By the way, I accidentally posted my draft for this week’s Meeting the Bar. It will be re-posted on Thursday. Sorry about that, but if you received it in e-mail, consider it a heads-up.

Go in Peace



Autumn dropped by early last week,
flirted with the wind,
played hide-and-seek with the quail
sheltered in the spruce tree’s branches,
then finger painted the tips of maple’s leaves.
She jammed with the few remaining crickets
at their farewell concert then took
her leave again. But not before reminding
summer to make peace with dying.

Written for dVerse Poetics where Mary asks us to consider the subject of peace since today is International Peace Day. And linked as well to G-Man’s’s exactly 55 words.

Quaking Aspen–dVerse Meeting the Bar

Quaking Aspen, fall foliage

Quaking Aspen, fall foliage (Photo credit: Wikipedia)

Yellow leaves flutter,
surrender to autumn’s dance,
burnish the blue sky.

Branches stretch out,
tease a foraging quail,
toss gold to the wind.

Before Edit:

I took this from my writing note book. The lines I’m underlining here were strike-through’s. I usually write the first draft in pencil and do some editing as I go along in a very messy, unlined sketch book.

Autumn leaves flutter,
surrender to autumn’s dance
Fall leaves fluttering
in the wind like coins of gold
burnish the blue sky.

Branches stretching out
tease quail
to tease a foraging quail
toss gold leaves to the wind.

Linked to dVerse Meeting the Bar where the prompt today is Editing. I’m hostessing this week and hope you’ll stop by for a draft of poetry!

I’d like to invite you to stop over and read Lorna Lee’s Interview of me. Lorna is a delightfully talented, extraordinarily funny blogger who Lorna’s Voice blog serves as a therapeutic break in a busy day of writing. Oh dear, look at those adverbs. Well, she’s earned them.


Photo Credit: via Google Images

In the corner, by the Ash, leaves pile high.
The hummingbird feeder, empty now,
succumbs to wind, knocks on the side of our house.
Its patrons no longer inhabit the naked tree.

A lone cricket’s cry speaks of its imminent demise.
Color carpets the yard, swirls about me.
Behind the maple a pile of leaves, dry and brittle,
have spent their beauty, crunch beneath my footfall.

Last night I shredded leaves of a journal
written thirty years ago. The past remains a part of me—
its joys and angst, the questions yet unanswered.
Today, the garden’s loss molders, prepares to nourish tomorrow.


Written and linked to dVerse Open Link Night  –with prayers for all of you feeling the effects of Sandy. I was tempted to write of her devastation, but need to reflect a bit more on this difficult situation. I will be on the road Thursday and Friday, driving to Southern California to celebrate my mom’s 92nd birthday. This gives me a chance to meet up with our own Claudia who is nearby. I’m very much looking forward to this opportunity. In the meantime, hope to “see” you all at the poets’ pub tonight.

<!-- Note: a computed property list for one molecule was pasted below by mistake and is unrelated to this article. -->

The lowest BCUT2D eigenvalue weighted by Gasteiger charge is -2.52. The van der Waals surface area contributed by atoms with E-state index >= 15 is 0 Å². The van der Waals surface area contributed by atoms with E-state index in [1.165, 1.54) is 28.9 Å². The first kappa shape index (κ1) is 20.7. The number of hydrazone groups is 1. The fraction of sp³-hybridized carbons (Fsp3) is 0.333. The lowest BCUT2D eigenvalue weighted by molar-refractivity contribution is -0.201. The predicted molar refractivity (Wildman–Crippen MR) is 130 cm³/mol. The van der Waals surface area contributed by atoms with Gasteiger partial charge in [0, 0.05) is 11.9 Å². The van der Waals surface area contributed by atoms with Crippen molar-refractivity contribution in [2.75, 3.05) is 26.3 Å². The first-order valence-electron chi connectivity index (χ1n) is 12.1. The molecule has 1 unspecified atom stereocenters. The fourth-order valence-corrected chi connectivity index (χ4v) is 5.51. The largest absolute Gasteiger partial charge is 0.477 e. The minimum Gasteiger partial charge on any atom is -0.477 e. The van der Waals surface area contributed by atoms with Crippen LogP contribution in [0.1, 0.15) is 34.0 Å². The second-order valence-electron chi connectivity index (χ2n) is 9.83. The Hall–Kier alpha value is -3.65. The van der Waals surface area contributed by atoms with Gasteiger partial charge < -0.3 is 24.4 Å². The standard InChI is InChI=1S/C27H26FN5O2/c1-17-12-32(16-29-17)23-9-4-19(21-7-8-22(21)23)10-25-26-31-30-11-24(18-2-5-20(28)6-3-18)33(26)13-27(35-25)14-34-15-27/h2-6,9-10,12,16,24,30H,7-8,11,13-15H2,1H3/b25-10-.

October Haibun

Hawk, the Messenger,
seeks tomorrow’s sustenance,
dove feasts, unaware.

Photo Credit: Wikipedia Commons

Recently, a red tail hawk sat on our fence, watching an assortment of jays, robins, quail and doves fattening themselves on the seeds in our garden. Spent cosmos and coreopsis shrugged, let nature have her way.

Autumn smells pungent—
leaves moldering in crannies,
poems forgotten.

Photo Credit:

All the work of putting the garden to bed for the winter has claimed our attention, turning it from creative pursuits. The tasks of autumn bring to mind those chores that face us later in life—clearing away the debris of spent dreams, wasted efforts—preparing the soil for what is yet to come.

Late blooming roses
struggle in October frost,
clash with changing leaves.

Photo Credit: D. Slotto

A few brilliant roses still persist in their efforts to boast their beauty, proving that nature is not as fussy as we are when it comes to choosing the colors she will wear, or what’s deemed appropriate as defined by the expectations of others. Bright pink and orange: how freeing!

Truckee, languid now,
flows gently through our city,
hopes for winter snow.

Photo Credit: Mike Devon

The Truckee river, a block from our home, is feeling the effect of last winter’s drought. It is fed by beautiful Lake Tahoe, flows east through Reno and ends up in Pyramid Lake, home of the Paiute Indians. Snow fell today, just above our elevation, in the Sierra Nevada and it’s possible we may see some tomorrow. Reno is high desert, receiving only 7” of rain annually. We depend on the snowfall in the mountains and at the Lake.

Written for and linked to dVerse Poets’ Open Link Night, hosted by Claudia Schonfeld who I will have the joy of meeting soon! Her California trip coincides with my visit down South for my mother’s 92nd birthday.

I may be late in visiting. Tomorrow I have a minor procedure for which they’ll send me to la-la land. Doubt I’ll be rational enough to give you any valuable comments!

Fall-ing–dVerse Meeting the Bar

Tonight, I will be busy tending the bar at dVerse Poets’ Pub where I’ve mixed things up a bit with prompts dealing with STEAMPUNK and ENJAMBMENT. You are invited to join us, write to either or both of the elements, and sit back to sip poetry and comment on your fellow pub-crawlers. This poem features enjambment. Have fun, every one!

Photo: D. Slotto


sluggish cricket songs
wail a mournful tune,
the demise of summer.

season’s final farmers’ market,
scant, I fear,
green, yellow, orange.

summer ecstasy
“taste my intensity,”
colors of an artist’s palette.